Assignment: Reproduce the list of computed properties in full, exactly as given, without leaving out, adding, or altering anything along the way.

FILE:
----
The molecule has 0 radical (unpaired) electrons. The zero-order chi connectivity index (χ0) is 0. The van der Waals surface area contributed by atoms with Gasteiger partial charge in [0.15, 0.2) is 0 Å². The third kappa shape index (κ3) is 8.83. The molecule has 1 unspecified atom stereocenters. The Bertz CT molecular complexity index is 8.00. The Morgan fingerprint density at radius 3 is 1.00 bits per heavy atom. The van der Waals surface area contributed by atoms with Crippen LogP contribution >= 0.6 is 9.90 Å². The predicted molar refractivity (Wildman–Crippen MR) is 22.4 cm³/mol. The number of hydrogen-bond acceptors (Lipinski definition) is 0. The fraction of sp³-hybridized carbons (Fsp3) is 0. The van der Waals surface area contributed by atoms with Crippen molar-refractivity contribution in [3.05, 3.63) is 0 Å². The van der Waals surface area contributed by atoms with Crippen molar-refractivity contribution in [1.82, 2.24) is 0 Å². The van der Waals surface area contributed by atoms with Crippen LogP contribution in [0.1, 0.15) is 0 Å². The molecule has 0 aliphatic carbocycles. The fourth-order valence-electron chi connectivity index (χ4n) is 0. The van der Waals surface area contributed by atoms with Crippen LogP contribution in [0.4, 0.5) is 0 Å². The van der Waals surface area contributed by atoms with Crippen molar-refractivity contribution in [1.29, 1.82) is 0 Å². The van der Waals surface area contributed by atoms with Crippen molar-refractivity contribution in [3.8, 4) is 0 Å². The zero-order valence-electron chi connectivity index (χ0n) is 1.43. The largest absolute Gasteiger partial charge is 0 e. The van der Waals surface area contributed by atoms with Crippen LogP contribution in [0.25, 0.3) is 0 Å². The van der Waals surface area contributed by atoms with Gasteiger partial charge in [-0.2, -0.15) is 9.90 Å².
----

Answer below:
The molecule has 0 radical (unpaired) electrons. The zero-order chi connectivity index (χ0) is 0. The van der Waals surface area contributed by atoms with Gasteiger partial charge in [0.15, 0.2) is 0 Å². The third kappa shape index (κ3) is 8.83. The molecule has 1 unspecified atom stereocenters. The Bertz CT molecular complexity index is 8.00. The Morgan fingerprint density at radius 3 is 1.00 bits per heavy atom. The van der Waals surface area contributed by atoms with Crippen LogP contribution >= 0.6 is 9.90 Å². The predicted molar refractivity (Wildman–Crippen MR) is 22.4 cm³/mol. The number of hydrogen-bond acceptors (Lipinski definition) is 0. The fraction of sp³-hybridized carbons (Fsp3) is 0. The van der Waals surface area contributed by atoms with Crippen molar-refractivity contribution in [3.05, 3.63) is 0 Å². The van der Waals surface area contributed by atoms with Crippen molar-refractivity contribution in [1.82, 2.24) is 0 Å². The van der Waals surface area contributed by atoms with Crippen LogP contribution in [0.1, 0.15) is 0 Å². The molecule has 0 aliphatic carbocycles. The fourth-order valence-electron chi connectivity index (χ4n) is 0. The van der Waals surface area contributed by atoms with Crippen LogP contribution in [0.4, 0.5) is 0 Å². The van der Waals surface area contributed by atoms with Crippen molar-refractivity contribution in [1.29, 1.82) is 0 Å². The van der Waals surface area contributed by atoms with Crippen molar-refractivity contribution in [3.8, 4) is 0 Å². The zero-order valence-electron chi connectivity index (χ0n) is 1.43. The largest absolute Gasteiger partial charge is 0 e. The van der Waals surface area contributed by atoms with Crippen LogP contribution in [0.25, 0.3) is 0 Å². The van der Waals surface area contributed by atoms with Gasteiger partial charge in [-0.2, -0.15) is 9.90 Å².